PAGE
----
I don’t remember when it began. Was it five – or six, seven, eight, maybe more – years ago? I don’t remember why it began, either. Was it the restlessness, intellectual curiosity, or plain old dopamine hit?
I don’t remember my last uninterrupted sleep.
No matter when I hit the bed, a few hours later, half-asleep, I reach out for my phone and check for, well, something: Twitter, Facebook, WhatsApp – a like on a post, a re-tweet, a message, anything. The entire ritual doesn’t last long, say half-a-minute or so, but it’s still there: most, if not each, night.
I don’t remember when, as that was the whole point. Because if I could differentiate between persuasion and manipulation, consumption and addiction, I would be neither manipulated nor addicted. Today, I’m both and, most likely, so are you – in fact, the chances are high that you found this piece via one of your social media accounts.
A new Netflix docudrama, The Social Dilemma, examines this crucial phase of our lives. This handwringing may seem excessive to some; after all, we can always ignore, delete, or deactivate. What’s the big deal? But that assumption rests on a condition: that we have a choice – but we don’t. We’re all inmates in the jail of social media, and many don’t even know they’re locked.
A good mix of performers and commentators
Directed by Jeff Orlowski, The Social Dilemma unveils an impressive list of interviewees, comprising of prominent Silicon Valley nerds – the coders and designers behind Gmail, GChat, Google Drive, Facebook’s ‘like’ button, Facebook pages – largely responsible for shaping our digital lives. It features former senior executives from the major tech companies: Google, YouTube, Twitter, Facebook, Instagram, Pinterest. Then there are Harvard and New York University professors, the scholars who have studied drug addiction and the spread of malign narratives on social media and the founder of virtual reality.
It’s a good mix of performers and commentators – people who contemplate (sometimes regret) their inventions and those who explain the consequences of such actions. And then there’s us – the documentary’s audience, the social networks’ users – who clicked, uploaded, tagged, shared, re-tweeted, and favourited. The “lab rats” who were sold for ads, the “zombies” who wrote their own destruction.
The film’s central concern – of users becoming products – isn’t particularly new. That is how the media business has historically worked. The cost of producing an English daily, for example, far exceeds the price we pay for it. But the difference here is of extent and type, for the social media makes us pay in all the ways possible: financial, psychological, moral. Such an expense, affecting 2.7 billion users, has been unprecedented in human history – and so have been the earnings of tech giants, in “trillions of dollars”. The Social Dilemma is preoccupied with a simple line of inquiry: “How bad has it become?” The answer is straightforward and terrifying: “The genie is out of the bottle.”
The social media platforms, say the interviewees, change the way we think, who we are. None of this was by accident; we were controlled by design. These websites have become so personalised and so specific – constantly bombarding us with a barrage of options: the videos to watch, the people to follow, the pages to like – that they’re creating an ever-expanding bubble for each one of us. We, as a result, are trapped in “2.7 billion realities” with “2.7 billion facts”. Humankind was meant to be a relay race, but now there is no baton to pass. Even though we’re running all the time – running more than ever – we can no longer reach each other. Instead, confined in our capsules, our feet beat the treadmill. The very thing supposed to make us connected has alienated us further. The lyrical irony of this experiment was evident right from the start, but more than a decade later, it has devolved into an existential threat.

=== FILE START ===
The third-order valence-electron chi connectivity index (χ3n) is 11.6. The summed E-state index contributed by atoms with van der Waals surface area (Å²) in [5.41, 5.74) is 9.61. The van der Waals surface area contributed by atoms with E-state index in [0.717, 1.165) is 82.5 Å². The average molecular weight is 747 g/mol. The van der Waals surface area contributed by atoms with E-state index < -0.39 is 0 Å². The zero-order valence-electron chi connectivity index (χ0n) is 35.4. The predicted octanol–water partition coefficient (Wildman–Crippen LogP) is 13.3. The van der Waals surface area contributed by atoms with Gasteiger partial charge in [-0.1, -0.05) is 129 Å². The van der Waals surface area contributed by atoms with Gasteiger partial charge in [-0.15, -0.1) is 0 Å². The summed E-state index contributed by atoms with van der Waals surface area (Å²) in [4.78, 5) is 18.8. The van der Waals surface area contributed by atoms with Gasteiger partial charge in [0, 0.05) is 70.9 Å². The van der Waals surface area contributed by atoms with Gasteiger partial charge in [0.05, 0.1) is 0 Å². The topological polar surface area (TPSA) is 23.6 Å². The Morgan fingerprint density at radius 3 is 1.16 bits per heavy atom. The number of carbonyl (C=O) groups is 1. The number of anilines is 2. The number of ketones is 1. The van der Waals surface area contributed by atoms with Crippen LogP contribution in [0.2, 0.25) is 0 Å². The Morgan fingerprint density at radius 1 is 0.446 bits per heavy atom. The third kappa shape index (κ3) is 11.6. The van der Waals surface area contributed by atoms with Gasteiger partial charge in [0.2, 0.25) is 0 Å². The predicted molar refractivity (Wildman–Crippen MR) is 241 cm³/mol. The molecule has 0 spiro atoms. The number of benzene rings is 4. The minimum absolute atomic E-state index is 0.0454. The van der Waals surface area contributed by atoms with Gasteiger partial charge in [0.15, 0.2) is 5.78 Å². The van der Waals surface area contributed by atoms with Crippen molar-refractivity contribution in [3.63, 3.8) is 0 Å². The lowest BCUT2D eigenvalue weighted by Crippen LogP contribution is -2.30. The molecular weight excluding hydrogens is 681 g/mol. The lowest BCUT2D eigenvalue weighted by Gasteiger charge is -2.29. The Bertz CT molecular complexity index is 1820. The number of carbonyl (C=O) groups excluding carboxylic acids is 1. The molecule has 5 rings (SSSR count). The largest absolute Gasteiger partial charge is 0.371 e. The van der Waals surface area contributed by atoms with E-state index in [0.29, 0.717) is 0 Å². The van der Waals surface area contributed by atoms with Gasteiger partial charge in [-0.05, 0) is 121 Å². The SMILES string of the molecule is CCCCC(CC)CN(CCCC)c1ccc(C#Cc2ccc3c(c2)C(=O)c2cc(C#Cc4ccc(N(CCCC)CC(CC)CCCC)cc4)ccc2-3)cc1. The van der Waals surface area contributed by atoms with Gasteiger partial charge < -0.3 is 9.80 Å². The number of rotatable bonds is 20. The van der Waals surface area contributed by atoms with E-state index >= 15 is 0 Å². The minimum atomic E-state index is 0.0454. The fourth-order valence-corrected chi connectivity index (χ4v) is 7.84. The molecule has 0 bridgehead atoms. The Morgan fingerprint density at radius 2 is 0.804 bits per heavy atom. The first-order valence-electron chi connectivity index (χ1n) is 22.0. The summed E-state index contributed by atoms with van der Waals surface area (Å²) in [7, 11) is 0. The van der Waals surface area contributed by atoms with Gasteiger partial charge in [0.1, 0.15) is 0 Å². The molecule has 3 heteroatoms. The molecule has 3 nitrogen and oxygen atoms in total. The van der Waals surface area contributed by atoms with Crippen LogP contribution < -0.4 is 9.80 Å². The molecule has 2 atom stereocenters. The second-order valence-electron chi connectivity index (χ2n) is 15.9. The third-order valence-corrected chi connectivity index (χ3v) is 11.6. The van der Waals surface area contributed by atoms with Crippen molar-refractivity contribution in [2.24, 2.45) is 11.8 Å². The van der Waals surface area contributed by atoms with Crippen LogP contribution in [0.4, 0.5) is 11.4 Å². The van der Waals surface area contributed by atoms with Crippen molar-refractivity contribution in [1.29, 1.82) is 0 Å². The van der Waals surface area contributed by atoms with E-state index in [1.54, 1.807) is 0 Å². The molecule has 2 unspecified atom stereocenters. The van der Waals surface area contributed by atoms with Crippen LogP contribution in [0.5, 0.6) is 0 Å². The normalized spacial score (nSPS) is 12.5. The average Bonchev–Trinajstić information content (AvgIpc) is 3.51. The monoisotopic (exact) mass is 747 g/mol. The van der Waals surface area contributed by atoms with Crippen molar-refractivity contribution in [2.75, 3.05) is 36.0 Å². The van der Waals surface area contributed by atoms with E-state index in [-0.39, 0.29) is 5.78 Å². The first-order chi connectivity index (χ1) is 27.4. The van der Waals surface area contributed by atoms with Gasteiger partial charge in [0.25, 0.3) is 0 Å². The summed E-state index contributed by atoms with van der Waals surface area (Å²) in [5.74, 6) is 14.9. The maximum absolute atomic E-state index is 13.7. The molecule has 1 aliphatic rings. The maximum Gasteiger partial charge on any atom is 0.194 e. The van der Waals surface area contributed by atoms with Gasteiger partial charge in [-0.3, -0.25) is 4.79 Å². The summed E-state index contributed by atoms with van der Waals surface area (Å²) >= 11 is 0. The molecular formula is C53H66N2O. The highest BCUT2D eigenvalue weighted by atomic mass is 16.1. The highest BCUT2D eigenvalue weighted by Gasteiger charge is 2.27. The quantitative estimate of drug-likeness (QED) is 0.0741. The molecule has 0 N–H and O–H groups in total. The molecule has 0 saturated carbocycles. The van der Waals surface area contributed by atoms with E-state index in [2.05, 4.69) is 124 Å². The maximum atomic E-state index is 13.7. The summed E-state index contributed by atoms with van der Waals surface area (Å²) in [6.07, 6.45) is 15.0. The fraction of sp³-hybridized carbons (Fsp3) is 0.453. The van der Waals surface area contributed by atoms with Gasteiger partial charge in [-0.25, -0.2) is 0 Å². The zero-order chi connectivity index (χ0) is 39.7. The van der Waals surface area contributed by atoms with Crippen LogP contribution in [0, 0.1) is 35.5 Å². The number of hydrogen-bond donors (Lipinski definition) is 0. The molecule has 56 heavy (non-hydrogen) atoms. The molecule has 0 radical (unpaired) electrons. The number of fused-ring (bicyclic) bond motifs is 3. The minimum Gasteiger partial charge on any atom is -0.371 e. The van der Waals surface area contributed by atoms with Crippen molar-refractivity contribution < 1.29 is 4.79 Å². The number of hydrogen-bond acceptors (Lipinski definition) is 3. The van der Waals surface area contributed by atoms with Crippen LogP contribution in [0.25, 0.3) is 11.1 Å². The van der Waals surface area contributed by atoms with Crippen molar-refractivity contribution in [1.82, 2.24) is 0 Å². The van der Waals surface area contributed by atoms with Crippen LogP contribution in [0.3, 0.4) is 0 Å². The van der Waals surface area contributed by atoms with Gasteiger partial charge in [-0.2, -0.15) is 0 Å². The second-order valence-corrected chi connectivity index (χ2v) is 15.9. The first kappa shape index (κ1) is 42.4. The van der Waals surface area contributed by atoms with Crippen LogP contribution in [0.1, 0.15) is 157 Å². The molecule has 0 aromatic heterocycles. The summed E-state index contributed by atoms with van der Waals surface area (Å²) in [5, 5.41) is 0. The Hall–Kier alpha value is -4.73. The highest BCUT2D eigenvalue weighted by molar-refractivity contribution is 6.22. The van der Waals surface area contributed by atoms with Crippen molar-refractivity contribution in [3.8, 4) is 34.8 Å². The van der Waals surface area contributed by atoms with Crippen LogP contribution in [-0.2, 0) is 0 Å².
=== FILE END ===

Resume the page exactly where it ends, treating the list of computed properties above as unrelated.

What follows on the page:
Raising the stakes
The Social Dilemma does an impressive job of raising the stakes. In two unsettling charts, for instance, it shows the exponential rise in suicides among teens and pre-teens after 2009, when social media came on our phones. Then fake news entered the picture, and we’re still recovering from that onslaught. Fake news, a study found, spreads six times faster than a regular piece of information; it, too, then became a part of the algorithm: a data point, a bait for the jaundiced, a pitch for the advertisers.
Given that the documentary is centred on technology, which can get inaccessible and boring, the filmmaker constantly hunts for our attention. So, the talking heads often segue into animation, graphics, a short film even. The last bit may feel like a stretch – especially as it’s filled with the stereotypical characters (a naïve protagonist and cunning villains) – but, by the end, it ties the documentary well, details the key concepts, and puts the human element at the centre of the story.
The sordid effects of social media, as we all know, extend far beyond the corruption of information. Over the last several years, it has contributed to toxic polarisation, lynching, and a “global assault on democracy”. Probing every aspect in depth would have made this feature a series (which wouldn’t have been a bad idea), but Orlowski at least touches upon them, giving this piece a sense of wholeness.
How did we reach here though? Was it because we were always lonely, with many unaware of their loneliness? Was our need to connect and belong so profound and so desperate that we settled for anything, even a misleading proxy for companionship? Or was this purported social cohesiveness a smokescreen all along: that in the garb of watching others, all we wanted was to see our (carefully curated) selves? We only have questions and questions. But despite their abundance, one thing is unambiguously clear. The age of social media is the age of rear-view mirror: the objects in it are closer than they appear.